Virginia Tech's Watford the first to receive CASE Region III
Bevlee Watford of Blacksburg, associate dean for academic affairs and director of the Center for the Enhancement of Engineering Diversity in the Virginia Tech College of Engineering, has become the first recipient of the Outstanding Commitment to Professional Development Award from the Council for Advancement and Support of Education (CASE) Region III Opportunity and Equity Committee.
The award, presented on Feb. 24 during the CASE Region III conference in Atlanta, recognizes Watford's efforts to enhance opportunities for underrepresented students and professionals in the field of engineering.
Appointed as director of diversity programs for the Virginia Tech engineering college in 1992 and as associate dean in 1997, Watford has developed numerous mentoring and training programs for students from the middle-school years through graduate studies. Her efforts have led to significant improvements in the college's recruitment and retention rates for underrepresented students, as well as improved academic mentoring for all engineering students.
Watford's leadership in improving educational and career opportunities has been recognized with numerous honors. She received Virginia Tech's 1996 Affirmative Action Award for improving the campus environment for minority and women students and the Women's Center 2002 Advancing Women Award.
Watford's national honors include the 1997 Charles A. Tunstall Outstanding Minority Engineering Program Award from the National Society for Black Engineers; selection as one of the 50 Top Minority Women in Science & Engineering in 1997 by the National Technical Association; and the 2002 Black Engineer of the Year Award/College Level Educator, presented by the Council of Engineering Deans of Historically Black Colleges and Universities, Lockheed Martin Corp., and USBE and Information Technology magazine.
In 2003 Watford was chosen by the American Society for Engineering Education (ASEE) to receive the 2003 Minorities in Engineering Award, recognizing her outstanding achievements in increasing diversity in engineering programs. She also was elected president-elect of the Women in Engineering Programs & Advocates Network (WEPAN), a national non-profit educational organization.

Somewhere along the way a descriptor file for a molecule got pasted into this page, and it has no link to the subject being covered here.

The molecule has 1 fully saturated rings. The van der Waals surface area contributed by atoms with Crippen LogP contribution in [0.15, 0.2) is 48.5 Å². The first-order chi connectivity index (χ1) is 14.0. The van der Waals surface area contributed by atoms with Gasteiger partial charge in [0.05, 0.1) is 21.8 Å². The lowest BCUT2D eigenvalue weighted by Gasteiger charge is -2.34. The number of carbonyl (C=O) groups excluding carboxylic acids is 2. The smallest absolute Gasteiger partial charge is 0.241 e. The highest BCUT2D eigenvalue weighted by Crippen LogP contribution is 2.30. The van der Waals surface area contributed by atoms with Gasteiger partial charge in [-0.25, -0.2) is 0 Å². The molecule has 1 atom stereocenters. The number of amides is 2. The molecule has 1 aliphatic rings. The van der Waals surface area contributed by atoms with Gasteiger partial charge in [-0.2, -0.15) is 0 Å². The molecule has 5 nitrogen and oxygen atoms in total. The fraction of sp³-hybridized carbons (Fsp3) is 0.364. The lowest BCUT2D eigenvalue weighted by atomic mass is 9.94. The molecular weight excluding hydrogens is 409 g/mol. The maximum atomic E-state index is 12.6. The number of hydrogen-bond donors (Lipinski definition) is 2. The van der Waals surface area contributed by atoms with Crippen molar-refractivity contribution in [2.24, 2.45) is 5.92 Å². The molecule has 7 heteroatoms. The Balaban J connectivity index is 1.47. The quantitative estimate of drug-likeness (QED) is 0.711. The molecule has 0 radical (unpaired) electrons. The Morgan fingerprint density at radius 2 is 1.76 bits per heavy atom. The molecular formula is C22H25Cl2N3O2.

Watford received her B.S. in mining engineering and her M.S. and Ph.D. in industrial engineering and operations research, all from Virginia Tech. She was a member of the Clemson University industrial engineering faculty from 1985 until returning to her alma mater in 1992.
A professional organization headquartered in Washington, D.C., CASE is the nation's largest nonprofit education association in terms of institutional membership. CASE Region III represents higher- and secondary-education institutions in nine southeastern states.
The College of Engineering at Virginia Tech is internationally recognized for its excellence in 14 engineering disciplines and computer science. The college's 5,600 undergraduates benefit from an innovative curriculum that provides a "hands-on, minds-on" approach to engineering education, complementing classroom instruction with two unique design-and-build facilities and a strong Cooperative Education Program. With more than 50 research centers and numerous laboratories, the college offers its 2,000 graduate students opportunities in advanced fields of study such as biomedical engineering, state-of-the-art microelectronics, and nanotechnology.
Founded in 1872 as a land-grant college, Virginia Tech has grown to become the largest university in the Commonwealth of Virginia. Today, Virginia Tech's eight colleges are dedicated to putting knowledge to work through teaching, research, and outreach activities and to fulfilling its vision to be among the top 30 research universities in the nation. At its 2,600-acre main campus located in Blacksburg and other campus centers in Northern Virginia, Southwest Virginia, Hampton Roads, Richmond, and Roanoke, Virginia Tech enrolls more than 28,000 full- and part-time undergraduate and graduate students from all 50 states and more than 100 countries in 170 academic degree programs.